John Pearson Marks
John Pearson signed many pieces throughout his career with a 'full' signature, often with a pattern number and date. He also often used initials (apparently of 2 different styles) and also a stamped mark. Some pieces, in my experience particularly mirrors, are not obviously signed or marked.
Signature, Initials and Stamp
The florid, as opposed to the straight, JP initials seem, to my mind, more closely to resemble the manuscript John Pearson signature. The examples I have seen are all early (pre-1895).
The 'straight' initials often appear with a date and sometimes with a pattern number. This strongly suggests it is Pearson's mark (the straight initials also appear together with the JP stamp). I have not seen the mark on an example dated earlier than 1899.
A number of pieces in copper and brass have a lozenge shaped stamp encircled with dots enclosing the initials JP. It has sometimes been stated that this is the mark of another copper worker called Joseph Pengelly. There does not seem to be any evidence of this.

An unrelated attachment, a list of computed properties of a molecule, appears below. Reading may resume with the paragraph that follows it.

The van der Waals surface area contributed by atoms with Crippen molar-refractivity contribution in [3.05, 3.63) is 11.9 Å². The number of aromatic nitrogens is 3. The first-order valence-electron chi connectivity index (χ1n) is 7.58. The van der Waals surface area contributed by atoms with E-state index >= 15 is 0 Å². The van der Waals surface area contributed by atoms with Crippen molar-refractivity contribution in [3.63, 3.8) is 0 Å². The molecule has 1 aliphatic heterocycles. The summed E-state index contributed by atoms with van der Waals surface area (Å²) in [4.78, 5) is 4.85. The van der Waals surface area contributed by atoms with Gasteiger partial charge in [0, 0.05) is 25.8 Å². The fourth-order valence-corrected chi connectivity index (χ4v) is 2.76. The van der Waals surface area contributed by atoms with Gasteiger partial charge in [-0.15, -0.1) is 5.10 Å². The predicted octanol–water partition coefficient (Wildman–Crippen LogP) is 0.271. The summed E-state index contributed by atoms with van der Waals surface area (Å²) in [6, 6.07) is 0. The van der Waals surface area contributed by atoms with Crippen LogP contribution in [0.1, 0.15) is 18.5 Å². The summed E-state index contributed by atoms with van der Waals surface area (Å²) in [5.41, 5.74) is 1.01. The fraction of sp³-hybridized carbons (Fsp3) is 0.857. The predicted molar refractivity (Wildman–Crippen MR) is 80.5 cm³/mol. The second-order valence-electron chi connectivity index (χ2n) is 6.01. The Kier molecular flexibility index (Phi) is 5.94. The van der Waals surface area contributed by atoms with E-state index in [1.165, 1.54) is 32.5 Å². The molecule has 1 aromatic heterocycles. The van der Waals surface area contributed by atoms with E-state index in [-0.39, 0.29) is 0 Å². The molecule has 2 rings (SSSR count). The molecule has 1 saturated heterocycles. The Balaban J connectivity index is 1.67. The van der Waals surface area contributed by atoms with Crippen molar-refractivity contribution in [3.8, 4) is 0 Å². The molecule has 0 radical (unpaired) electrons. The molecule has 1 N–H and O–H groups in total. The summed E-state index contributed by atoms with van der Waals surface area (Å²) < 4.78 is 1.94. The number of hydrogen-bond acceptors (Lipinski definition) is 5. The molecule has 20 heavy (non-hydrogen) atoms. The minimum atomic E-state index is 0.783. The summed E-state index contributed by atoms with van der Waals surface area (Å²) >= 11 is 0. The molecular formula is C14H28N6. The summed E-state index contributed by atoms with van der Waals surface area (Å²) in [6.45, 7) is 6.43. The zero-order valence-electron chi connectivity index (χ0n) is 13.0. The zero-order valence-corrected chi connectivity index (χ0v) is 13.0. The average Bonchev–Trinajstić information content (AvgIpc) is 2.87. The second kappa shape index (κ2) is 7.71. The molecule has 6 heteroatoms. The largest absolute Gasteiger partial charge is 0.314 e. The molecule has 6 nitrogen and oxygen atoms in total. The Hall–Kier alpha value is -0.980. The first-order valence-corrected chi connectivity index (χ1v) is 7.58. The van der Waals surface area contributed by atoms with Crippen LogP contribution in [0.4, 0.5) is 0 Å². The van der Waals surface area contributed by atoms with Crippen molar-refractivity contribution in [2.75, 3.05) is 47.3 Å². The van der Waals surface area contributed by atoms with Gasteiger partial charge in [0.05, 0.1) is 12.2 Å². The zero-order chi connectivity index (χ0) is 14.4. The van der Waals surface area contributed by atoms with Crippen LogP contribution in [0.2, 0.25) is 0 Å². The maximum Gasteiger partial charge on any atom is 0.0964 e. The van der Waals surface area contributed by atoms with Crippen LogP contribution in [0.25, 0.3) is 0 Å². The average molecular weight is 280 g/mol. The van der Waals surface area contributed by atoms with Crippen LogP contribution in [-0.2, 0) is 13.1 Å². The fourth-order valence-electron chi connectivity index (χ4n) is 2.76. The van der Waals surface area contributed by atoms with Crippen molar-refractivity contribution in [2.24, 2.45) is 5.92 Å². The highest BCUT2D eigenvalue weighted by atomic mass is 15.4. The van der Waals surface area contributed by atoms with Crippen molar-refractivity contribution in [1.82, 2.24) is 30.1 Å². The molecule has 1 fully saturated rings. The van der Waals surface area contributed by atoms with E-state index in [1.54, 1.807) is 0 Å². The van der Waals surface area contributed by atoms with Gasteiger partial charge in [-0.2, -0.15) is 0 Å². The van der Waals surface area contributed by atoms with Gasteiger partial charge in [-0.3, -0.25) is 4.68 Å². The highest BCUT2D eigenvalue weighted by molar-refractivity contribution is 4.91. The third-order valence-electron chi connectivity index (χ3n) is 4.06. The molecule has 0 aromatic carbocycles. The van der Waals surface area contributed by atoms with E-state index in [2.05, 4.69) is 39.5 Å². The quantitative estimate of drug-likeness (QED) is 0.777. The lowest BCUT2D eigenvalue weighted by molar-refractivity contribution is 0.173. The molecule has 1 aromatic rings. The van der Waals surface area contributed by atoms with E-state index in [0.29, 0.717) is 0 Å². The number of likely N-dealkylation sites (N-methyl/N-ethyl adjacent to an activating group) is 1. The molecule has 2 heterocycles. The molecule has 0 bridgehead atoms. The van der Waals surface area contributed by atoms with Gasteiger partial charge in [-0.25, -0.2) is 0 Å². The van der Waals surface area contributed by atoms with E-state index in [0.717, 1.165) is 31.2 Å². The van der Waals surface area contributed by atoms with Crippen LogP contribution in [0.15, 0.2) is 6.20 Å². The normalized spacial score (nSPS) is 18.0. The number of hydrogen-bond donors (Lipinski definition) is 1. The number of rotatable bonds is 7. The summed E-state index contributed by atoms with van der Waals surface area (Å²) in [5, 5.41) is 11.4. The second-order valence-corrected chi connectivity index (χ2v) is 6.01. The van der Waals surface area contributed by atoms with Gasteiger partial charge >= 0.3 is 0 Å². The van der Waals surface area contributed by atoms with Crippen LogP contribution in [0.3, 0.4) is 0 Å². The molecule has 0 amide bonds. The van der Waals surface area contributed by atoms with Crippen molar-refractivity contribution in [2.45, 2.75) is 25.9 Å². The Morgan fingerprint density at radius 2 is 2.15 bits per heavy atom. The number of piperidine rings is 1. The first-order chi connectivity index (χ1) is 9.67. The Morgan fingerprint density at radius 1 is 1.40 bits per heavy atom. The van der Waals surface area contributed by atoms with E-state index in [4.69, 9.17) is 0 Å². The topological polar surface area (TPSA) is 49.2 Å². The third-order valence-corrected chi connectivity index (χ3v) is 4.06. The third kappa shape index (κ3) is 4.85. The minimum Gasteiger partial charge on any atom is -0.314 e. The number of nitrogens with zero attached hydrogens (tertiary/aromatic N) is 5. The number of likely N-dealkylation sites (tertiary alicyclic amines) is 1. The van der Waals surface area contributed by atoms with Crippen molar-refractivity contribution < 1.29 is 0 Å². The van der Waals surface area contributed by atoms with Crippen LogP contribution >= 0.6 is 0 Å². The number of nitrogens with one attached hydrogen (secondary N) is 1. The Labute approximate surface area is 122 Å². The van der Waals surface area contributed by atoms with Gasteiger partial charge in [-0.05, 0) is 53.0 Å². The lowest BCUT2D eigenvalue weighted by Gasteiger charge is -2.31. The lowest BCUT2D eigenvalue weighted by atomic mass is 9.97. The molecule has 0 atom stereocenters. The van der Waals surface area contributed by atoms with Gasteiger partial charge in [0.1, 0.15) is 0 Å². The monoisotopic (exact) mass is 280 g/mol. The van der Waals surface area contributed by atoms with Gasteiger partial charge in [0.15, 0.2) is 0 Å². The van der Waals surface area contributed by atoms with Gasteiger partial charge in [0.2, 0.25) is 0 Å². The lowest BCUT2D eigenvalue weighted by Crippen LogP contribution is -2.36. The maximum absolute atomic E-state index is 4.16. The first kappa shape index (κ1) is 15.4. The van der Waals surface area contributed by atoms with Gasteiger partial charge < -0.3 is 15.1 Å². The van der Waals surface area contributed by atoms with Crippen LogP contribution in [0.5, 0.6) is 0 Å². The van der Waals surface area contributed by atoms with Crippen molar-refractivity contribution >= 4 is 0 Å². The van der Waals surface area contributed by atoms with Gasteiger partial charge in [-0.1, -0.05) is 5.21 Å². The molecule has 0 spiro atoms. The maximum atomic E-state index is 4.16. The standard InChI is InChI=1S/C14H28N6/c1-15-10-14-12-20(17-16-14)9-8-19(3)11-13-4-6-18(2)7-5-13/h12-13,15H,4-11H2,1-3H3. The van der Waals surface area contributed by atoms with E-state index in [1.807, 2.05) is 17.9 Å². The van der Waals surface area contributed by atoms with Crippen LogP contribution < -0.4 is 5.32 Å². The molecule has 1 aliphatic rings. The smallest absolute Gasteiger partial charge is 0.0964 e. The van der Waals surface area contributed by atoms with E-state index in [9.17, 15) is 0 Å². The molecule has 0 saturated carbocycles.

In 1894, according to Harry Lyons, Pearson registered the JP stamp at Goldsmith's Hall for silver. This mark - for silver - is identical to that found on copper and brass pieces which makes it exceedingly likely that it is the mark of John Pearson.
The identical stamp appears - on copper - together with the straight initials (confirming it is a Pearson mark). The stamp also appears, with the full signature, on at least two silver chargers dated 1894. Interestingly I have not seen any copper pieces bearing the JP stamp which are dated before 1894 which also suggests that Pearson began to use the mark for silver and copper after 1894.